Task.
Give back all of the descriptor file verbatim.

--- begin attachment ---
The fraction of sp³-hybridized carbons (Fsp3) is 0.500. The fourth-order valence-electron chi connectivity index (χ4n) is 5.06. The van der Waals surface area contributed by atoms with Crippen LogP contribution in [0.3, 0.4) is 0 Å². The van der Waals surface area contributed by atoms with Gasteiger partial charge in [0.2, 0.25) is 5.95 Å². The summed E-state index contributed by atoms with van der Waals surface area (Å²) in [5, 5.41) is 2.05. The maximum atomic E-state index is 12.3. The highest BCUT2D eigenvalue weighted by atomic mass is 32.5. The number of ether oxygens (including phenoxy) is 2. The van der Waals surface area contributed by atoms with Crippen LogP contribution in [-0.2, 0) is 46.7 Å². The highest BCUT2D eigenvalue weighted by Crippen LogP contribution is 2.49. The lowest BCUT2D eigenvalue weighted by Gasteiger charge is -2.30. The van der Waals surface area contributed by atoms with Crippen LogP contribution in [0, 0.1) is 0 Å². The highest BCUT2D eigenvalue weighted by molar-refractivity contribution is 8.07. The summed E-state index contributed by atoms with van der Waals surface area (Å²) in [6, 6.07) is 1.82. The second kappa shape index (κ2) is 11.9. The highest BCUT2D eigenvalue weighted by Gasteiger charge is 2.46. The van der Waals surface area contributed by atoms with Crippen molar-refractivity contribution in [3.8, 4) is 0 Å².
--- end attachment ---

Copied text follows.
The fraction of sp³-hybridized carbons (Fsp3) is 0.500. The fourth-order valence-electron chi connectivity index (χ4n) is 5.06. The van der Waals surface area contributed by atoms with Crippen LogP contribution in [0.3, 0.4) is 0 Å². The van der Waals surface area contributed by atoms with Gasteiger partial charge in [0.2, 0.25) is 5.95 Å². The summed E-state index contributed by atoms with van der Waals surface area (Å²) in [5, 5.41) is 2.05. The maximum atomic E-state index is 12.3. The highest BCUT2D eigenvalue weighted by atomic mass is 32.5. The number of ether oxygens (including phenoxy) is 2. The van der Waals surface area contributed by atoms with Crippen LogP contribution in [-0.2, 0) is 46.7 Å². The highest BCUT2D eigenvalue weighted by Crippen LogP contribution is 2.49. The lowest BCUT2D eigenvalue weighted by Gasteiger charge is -2.30. The van der Waals surface area contributed by atoms with Crippen LogP contribution in [0, 0.1) is 0 Å². The highest BCUT2D eigenvalue weighted by molar-refractivity contribution is 8.07. The summed E-state index contributed by atoms with van der Waals surface area (Å²) in [6, 6.07) is 1.82. The second kappa shape index (κ2) is 11.9. The highest BCUT2D eigenvalue weighted by Gasteiger charge is 2.46. The van der Waals surface area contributed by atoms with Crippen molar-refractivity contribution in [3.8, 4) is 0 Å².